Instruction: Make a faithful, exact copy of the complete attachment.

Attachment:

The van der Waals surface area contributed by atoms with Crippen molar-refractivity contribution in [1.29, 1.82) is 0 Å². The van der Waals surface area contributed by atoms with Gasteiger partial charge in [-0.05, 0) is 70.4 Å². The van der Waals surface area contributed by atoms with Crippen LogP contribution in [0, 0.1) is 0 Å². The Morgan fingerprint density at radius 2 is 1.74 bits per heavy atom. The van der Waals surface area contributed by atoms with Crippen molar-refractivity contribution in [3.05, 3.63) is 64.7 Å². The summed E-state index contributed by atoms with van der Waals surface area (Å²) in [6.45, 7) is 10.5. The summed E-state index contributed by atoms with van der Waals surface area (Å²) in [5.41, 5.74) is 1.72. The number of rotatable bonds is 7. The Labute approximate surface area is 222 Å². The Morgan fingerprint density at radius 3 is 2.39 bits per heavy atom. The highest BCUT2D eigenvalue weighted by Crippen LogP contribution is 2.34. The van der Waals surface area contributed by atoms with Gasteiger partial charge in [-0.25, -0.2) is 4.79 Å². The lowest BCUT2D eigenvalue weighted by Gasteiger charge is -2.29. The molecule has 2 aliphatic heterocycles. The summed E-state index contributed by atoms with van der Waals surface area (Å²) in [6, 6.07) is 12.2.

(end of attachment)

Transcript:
The van der Waals surface area contributed by atoms with Crippen molar-refractivity contribution in [1.29, 1.82) is 0 Å². The van der Waals surface area contributed by atoms with Gasteiger partial charge in [-0.05, 0) is 70.4 Å². The van der Waals surface area contributed by atoms with Crippen LogP contribution in [0, 0.1) is 0 Å². The Morgan fingerprint density at radius 2 is 1.74 bits per heavy atom. The van der Waals surface area contributed by atoms with Crippen molar-refractivity contribution in [3.05, 3.63) is 64.7 Å². The summed E-state index contributed by atoms with van der Waals surface area (Å²) in [6.45, 7) is 10.5. The summed E-state index contributed by atoms with van der Waals surface area (Å²) in [5.41, 5.74) is 1.72. The number of rotatable bonds is 7. The Labute approximate surface area is 222 Å². The Morgan fingerprint density at radius 3 is 2.39 bits per heavy atom. The highest BCUT2D eigenvalue weighted by Crippen LogP contribution is 2.34. The van der Waals surface area contributed by atoms with Gasteiger partial charge in [-0.25, -0.2) is 4.79 Å². The lowest BCUT2D eigenvalue weighted by Gasteiger charge is -2.29. The molecule has 2 aliphatic heterocycles. The summed E-state index contributed by atoms with van der Waals surface area (Å²) in [6, 6.07) is 12.2.